“He told us that our classroom was supposed to be like our newsroom, and it really wasn’t like he was our teacher – he was speaking to us kind of as equals, people who were also going to be journalists,” said Hannah Himes, one of his students. “He was … somebody that encouraged you to go out and get the story.”
Another victim of the shooting, Ms. Smith had recently started at the Capital Gazette and was engaged to be married. She was in charge of co-ordinating advertising and planning events for the publication. Her cousin and best friend, Chrissy Tegtmeyer, said Ms. Smith attended a doctor’s appointment the morning of the shooting before coming to work.
“Becca had finally found her home away from home at the Gazette,” Ms. Tegtmeyer said in a message to The Globe. “Becca strived for perfection when getting her events together.”
The editorial page editor, Mr. Fischman, had been the paper’s voice since 1992 as the author of its unsigned editorials. His friends remembered him as a soft-spoken man fond of cardigan sweaters.
David Williams, who tied memorial balloons to the sign outside the building that housed the Capital Gazette Friday afternoon, said he used to run into Mr. Fischman dining alone at a now-closed Old Country Buffet location – and was overjoyed a couple of years back when Mr. Fischman married a Mongolian opera singer.
“He was always decent, a real gentleman,” Mr. Williams said.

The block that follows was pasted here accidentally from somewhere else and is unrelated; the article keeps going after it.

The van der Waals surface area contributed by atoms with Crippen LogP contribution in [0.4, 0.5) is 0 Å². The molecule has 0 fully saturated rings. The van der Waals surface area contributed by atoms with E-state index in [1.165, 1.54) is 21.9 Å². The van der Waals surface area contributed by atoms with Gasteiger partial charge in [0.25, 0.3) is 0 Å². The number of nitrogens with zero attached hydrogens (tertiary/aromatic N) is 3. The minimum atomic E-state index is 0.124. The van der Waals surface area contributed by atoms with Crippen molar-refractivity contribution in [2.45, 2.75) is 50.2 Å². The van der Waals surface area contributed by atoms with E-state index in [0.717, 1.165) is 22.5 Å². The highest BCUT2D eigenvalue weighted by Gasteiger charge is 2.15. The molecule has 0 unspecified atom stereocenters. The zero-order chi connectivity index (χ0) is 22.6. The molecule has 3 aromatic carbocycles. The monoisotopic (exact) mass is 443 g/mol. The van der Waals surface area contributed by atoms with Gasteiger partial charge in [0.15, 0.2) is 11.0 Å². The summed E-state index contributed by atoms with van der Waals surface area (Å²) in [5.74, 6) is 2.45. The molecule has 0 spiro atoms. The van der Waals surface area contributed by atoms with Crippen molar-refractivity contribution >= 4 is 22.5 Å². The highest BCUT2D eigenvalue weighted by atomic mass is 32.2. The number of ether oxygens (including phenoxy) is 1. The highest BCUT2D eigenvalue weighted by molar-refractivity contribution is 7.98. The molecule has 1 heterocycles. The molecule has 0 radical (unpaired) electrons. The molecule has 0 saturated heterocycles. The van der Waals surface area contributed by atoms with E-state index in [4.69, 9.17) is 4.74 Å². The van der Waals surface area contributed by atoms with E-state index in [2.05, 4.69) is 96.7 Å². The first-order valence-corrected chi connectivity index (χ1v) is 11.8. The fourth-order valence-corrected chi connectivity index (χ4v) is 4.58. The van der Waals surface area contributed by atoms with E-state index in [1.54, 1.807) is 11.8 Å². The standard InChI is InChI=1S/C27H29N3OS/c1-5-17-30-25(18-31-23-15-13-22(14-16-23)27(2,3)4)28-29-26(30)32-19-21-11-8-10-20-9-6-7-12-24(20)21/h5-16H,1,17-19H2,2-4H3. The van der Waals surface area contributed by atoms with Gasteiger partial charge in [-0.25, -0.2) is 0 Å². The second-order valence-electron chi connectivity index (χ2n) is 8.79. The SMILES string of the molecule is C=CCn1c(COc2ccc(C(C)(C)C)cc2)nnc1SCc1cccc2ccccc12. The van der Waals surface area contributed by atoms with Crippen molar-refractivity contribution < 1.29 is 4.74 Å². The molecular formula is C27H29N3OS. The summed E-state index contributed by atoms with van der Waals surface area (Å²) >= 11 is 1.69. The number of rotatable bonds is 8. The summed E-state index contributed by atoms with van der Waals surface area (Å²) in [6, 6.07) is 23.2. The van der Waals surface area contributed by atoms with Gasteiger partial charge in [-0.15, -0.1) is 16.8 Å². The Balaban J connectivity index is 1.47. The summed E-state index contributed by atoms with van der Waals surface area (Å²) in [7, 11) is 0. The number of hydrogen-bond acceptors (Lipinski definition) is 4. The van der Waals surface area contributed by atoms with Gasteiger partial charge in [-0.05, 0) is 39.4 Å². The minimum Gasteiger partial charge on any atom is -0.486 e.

Mr. McNamara, the sports reporter killed Thursday, had been at the paper for more than two decades. In addition to his passion for covering athletics, he also edited two weekly papers published by the Capital Gazette and authored two books on sports.
Its status as a state capital aside – and close proximity to both Washington and Baltimore – Annapolis is a quiet place best known for its quaint and well-preserved 19th-century downtown. And nearly everyone seems to have a connection to the local paper, which focuses as much on local events, high-school sports and community news as on the statehouse.
Mary Kate Eckles, 24, described Annapolis as “a cartoon town,” so much does it cozy red brick centre resemble a scene from a Victorian watercolour. A subscriber to the paper when she lived in Annapolis for university, Ms. Eckles happened to be back in town for a wedding.
“These shootings happen so often, eventually it’s going to happen somewhere you know,” she said after laying a bouquet of flowers near the newspaper’s offices.
Tunde Farrell, a middle-aged software executive whose children’s sports teams benefited from the newspaper’s coverage, wiped away tears as she visited an impromptu memorial near the paper.
“It’s frightening,” she said of the violence. “We have to make a change, so everyone doesn’t have guns.”
Despite a barrage of mass shootings that have left hundreds dead across the U.S. in recent years – and a youth-led movement for gun control in the wake of the Parkland, Fla., shooting earlier this year – the federal government remains far from enacting further gun-control measures.
President Donald Trump, who derides the media as “the enemy of the people” and encourages his supporters to heckle reporters at events, took on a more conventionally presidential tone Friday.
“Journalists, like all Americans, should be free from the fear of being violently attacked while doing their jobs,” he said at the White House. “The attack shocked the conscience of our nation.”
At Ms. Winters’s vigil, roughly 200 people crowded into the vaulted, wood-ceilinged hall.
And even as they mourned five people who dedicated their lives to an institution of the local community, minister John Crestwell urged the congregation to see the deaths as part of a larger problem roiling America.
“We have a problem in this country that we have to name,” he said. “A problem of white male violence.”